Last week in our review of the Nikon D850 I said I’d address the topic of Log vs LUT. What is a Log as opposed to a LUT (Look Up Table)?

A simple explanation is that a log is a way to record video in a specific way. Then in post you can apply the corresponding LUT (Look Up Table).

But it’s a bit more complicated than that. A Log is the profile in a DSLR. The profile settings have different values for gamma, black level, color phase and other processing adjustments. In my old Sony EA50 for instance, I can choose a picture profile that renders color tones in standard gamma, cinema negative film, cinema positive film and others. It’s important to see the differences between these profiles before choosing one, but for some cameras this profile is misleading. With the early Black Magic Cinema camera, 50% of the visual would be achieved in camera, but the other 50% would have to be achieved in post. There was no other way to get the widest dynamic range. The footage looks flat until an LUT (Look Up Table) is applied.

The Log

The shot on the right is with the Sony S-Log2 applied. The shot on the left is with no log applied. In the Log shot the shadow detail is retained and can be brought out with a LUT. In the shot with no log, the shadow detail would be lost.

Log is short for Logarithm. Manufacturers have developed logs that are specific to each camera they produce for professional video. These days log footage has also become available in many consumer cameras. Log footage typically looks flat. It only comes to life when a Look Up Table (LUT) is applied in post. The log does record the details, but it spreads them out in a way to ensure the widest shadow detail and dynamic range. At this point the Log footage looks washed out. The human eye cannot yet see that range until a LUT is applied.

A LUT is a mathematical map which guides the video from raw to its final look. It calculates, for instance, how many reds vs greens vs blue will appear in the video footage. A LUT acts like a color grading plugin to achieve a more filmic look. Generally a LUT cannot be customized. The contrast, highlights, or color schemes are locked. The only thing that can be changed in a LUT is the intensity.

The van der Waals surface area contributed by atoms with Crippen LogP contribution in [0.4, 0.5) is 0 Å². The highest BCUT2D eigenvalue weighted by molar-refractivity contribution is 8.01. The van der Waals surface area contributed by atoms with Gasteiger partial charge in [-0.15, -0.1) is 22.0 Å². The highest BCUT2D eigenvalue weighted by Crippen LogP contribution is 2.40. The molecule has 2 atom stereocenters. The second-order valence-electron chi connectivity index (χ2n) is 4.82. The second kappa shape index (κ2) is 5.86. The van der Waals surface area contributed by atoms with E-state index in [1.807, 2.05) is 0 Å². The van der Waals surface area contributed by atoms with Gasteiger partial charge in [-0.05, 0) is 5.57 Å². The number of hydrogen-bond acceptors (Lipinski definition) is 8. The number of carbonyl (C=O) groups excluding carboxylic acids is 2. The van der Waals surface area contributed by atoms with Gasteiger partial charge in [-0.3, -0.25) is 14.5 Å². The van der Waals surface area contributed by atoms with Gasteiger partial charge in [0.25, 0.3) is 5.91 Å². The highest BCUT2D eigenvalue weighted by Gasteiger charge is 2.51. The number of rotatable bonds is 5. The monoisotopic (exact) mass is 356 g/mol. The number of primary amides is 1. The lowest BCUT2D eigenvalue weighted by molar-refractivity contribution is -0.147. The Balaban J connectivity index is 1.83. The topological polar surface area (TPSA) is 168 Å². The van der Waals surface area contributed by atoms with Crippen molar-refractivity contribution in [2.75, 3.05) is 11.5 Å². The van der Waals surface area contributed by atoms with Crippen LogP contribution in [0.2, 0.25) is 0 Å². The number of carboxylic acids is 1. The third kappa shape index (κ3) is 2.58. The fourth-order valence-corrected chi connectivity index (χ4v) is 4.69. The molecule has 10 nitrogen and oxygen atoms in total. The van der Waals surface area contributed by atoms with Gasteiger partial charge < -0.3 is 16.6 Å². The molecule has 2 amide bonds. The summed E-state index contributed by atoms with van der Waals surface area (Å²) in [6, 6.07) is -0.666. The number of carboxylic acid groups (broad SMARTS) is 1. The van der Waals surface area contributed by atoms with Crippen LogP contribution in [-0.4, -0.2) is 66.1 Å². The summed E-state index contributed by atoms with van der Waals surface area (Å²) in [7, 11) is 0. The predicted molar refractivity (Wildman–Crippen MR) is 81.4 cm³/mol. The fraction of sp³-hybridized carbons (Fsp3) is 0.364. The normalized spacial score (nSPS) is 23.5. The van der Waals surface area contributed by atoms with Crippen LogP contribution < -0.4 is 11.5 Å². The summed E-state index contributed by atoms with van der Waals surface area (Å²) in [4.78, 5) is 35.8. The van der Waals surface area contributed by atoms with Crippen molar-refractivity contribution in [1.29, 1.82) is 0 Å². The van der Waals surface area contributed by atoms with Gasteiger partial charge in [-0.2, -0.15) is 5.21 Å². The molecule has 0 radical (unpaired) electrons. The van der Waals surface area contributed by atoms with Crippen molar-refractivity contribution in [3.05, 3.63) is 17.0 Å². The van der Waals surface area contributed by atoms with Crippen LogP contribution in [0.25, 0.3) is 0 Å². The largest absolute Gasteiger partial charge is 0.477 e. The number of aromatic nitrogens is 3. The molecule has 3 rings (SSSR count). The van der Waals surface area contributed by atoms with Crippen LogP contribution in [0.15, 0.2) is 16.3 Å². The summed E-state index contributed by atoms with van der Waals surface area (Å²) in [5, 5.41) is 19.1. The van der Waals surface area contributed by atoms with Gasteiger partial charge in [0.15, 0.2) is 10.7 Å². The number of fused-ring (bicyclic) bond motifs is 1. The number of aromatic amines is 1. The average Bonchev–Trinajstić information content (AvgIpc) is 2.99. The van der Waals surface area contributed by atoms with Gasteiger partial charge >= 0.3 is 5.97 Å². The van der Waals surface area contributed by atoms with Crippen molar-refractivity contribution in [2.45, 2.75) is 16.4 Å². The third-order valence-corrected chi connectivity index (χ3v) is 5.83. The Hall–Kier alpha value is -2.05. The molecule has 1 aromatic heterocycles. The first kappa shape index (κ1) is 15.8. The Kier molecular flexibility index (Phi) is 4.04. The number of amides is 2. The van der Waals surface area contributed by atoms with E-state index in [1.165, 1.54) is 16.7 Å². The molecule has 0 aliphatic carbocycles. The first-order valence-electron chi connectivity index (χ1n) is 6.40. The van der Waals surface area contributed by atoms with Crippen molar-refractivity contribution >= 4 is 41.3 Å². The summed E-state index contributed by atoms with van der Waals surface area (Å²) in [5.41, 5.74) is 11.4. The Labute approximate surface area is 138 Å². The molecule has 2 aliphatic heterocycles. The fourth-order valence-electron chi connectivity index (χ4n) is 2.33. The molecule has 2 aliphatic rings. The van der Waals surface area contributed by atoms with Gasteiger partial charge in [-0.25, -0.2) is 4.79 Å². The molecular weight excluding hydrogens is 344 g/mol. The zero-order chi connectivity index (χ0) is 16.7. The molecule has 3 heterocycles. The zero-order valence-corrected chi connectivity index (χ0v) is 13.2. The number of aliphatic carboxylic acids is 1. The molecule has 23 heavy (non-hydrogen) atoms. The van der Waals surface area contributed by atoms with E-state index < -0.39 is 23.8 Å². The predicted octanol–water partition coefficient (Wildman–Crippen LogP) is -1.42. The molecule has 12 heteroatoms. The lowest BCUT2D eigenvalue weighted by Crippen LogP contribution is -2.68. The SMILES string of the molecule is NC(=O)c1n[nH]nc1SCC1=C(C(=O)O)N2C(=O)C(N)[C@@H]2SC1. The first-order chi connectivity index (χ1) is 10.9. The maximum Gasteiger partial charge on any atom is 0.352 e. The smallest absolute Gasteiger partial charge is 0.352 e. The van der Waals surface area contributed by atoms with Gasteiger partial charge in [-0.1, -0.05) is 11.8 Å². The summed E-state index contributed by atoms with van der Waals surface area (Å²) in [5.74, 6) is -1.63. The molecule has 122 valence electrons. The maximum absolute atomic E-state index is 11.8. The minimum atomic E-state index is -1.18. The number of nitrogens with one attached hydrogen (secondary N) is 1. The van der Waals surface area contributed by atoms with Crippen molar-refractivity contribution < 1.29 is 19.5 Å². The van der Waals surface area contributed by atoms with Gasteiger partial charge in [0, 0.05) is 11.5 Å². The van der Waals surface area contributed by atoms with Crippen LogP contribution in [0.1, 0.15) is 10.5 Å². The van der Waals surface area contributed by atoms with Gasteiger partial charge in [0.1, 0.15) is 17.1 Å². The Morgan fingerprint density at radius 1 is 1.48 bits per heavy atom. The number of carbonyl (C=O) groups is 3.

The LUT brings out the dynamic range information that was recorded through the log. So the footage that looked flat now looks saturated and detailed when the LUT is applied. Some LUTS have a cooler look, but they all show the human eye the rich dynamic range that was not visible when viewing log footage before the LUT was applied.

Many cameras and external monitors now have the ability to view the footage as it would look when the LUT is applied. But the LUT is still required in post to get that look. This gives the camera operator an idea of how the video could look in post. This should not be confused with the Rec. 709, which is not a log but an industry established format for HDTV broadcast.

Here’s an experiment to try. Download Technicolor’s free Cinestyle package. It includes a profile with a corresponding LUT. Follow the instructions to upload the profile and install the LUT. Then shoot some footage via the Cinestyle setting. This is like recording video through a log. Then shoot footage without the profile.

Bring the footage into your non-linear editor. Look at your raw footage before you apply the LUT. Compare it to the footage with the LUT. See the difference in range and detail.